We are thrilled to announce that the "Black Women as/and the Living Archive" publication is now available. This book is part of a larger project of the same name, curated and organized by interdisciplinary artist Tsedaye Makonnen. From May–June 2020, "Black Women as/and the Living Archive" explored the modes in which Black women encode, preserve, and share memory through community. Central to Makonnen's inquiry was Children of NAN: Mothership, a film by artist Alisha Wormsley that functions as a metaphor for the survival and power of Black women in a dystopic future. Many of the cast and collaborators of the film—Li Harris, Autumn Knight, Ingrid LaFleur, Jamila Raegan, and Jasmine Hearn—participated in the multi-event project.
The publication, which incorporates both archival and new materials, serves as a repository for the conversations and intimate interactions amongst the participants and the audience. It follows the project from its inception in 2019 (first planned to be an exhibition with screenings and live performances) to its adaptation to virtual formats in response to the COVID-19 pandemic, and its presentation during the Black Lives Matter uprisings and the ongoing state sanctioned violence against Black people. Makonnen has organized the publication around four themes: Space, Moving Image, Memory; Collective Memory; Pleasure Memory; and Mama Memory [& Care]. There is newly commissioned writing by Jessica Lanay, Jo Stewart, Ladi’Sasha Jones, and Yona Harvey, documentation of the project’s public programs, as well as an annotated bibliography by Ola Ronke, creator of The Free Black Women's Library. The publication is designed by Rheagen King.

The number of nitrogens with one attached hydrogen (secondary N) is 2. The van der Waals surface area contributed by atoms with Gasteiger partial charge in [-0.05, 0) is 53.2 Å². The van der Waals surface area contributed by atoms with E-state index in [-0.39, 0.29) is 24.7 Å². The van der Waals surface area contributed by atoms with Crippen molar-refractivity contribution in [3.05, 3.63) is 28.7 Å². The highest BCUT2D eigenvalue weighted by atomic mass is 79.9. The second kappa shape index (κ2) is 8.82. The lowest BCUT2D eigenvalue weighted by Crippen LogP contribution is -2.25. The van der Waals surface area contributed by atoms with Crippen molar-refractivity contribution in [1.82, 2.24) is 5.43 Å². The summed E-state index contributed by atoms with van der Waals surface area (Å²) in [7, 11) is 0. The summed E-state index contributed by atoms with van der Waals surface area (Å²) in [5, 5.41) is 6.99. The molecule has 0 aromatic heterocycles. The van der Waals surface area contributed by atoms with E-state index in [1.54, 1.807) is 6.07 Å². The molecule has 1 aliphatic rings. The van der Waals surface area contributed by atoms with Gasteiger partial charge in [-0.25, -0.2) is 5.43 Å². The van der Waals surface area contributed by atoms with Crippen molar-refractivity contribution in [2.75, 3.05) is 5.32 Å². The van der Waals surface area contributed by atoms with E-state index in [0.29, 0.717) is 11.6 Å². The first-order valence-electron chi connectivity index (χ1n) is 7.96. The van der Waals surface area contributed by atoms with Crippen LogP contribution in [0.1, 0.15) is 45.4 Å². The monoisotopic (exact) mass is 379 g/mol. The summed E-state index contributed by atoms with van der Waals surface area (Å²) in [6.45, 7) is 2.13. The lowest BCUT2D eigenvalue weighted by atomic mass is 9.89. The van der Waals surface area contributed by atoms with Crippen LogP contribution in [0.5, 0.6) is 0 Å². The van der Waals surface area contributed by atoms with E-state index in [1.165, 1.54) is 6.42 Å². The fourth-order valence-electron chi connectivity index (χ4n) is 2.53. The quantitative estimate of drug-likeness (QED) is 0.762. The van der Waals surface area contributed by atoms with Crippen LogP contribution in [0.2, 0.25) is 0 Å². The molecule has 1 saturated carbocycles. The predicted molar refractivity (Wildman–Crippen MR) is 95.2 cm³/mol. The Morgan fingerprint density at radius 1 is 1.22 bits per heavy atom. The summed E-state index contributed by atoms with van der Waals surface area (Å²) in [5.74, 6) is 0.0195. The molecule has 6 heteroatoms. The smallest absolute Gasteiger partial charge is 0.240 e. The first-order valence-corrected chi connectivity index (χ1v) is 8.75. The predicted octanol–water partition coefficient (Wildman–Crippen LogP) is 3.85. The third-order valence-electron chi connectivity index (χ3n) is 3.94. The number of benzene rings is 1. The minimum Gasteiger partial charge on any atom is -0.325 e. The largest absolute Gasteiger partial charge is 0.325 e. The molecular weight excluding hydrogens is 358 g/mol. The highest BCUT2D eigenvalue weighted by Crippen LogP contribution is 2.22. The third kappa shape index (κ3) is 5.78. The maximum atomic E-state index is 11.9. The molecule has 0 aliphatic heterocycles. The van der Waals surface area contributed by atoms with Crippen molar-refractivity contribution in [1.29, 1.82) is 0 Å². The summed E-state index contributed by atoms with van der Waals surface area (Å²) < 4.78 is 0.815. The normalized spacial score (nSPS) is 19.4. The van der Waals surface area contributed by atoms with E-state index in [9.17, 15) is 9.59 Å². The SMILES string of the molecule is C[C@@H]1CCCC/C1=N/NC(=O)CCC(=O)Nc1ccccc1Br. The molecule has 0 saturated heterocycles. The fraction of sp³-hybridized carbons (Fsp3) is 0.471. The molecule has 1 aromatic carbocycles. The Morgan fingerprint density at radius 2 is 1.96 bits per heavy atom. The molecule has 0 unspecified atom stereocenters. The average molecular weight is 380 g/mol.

The publication costs $50. Order your copy here.
May 4, 2021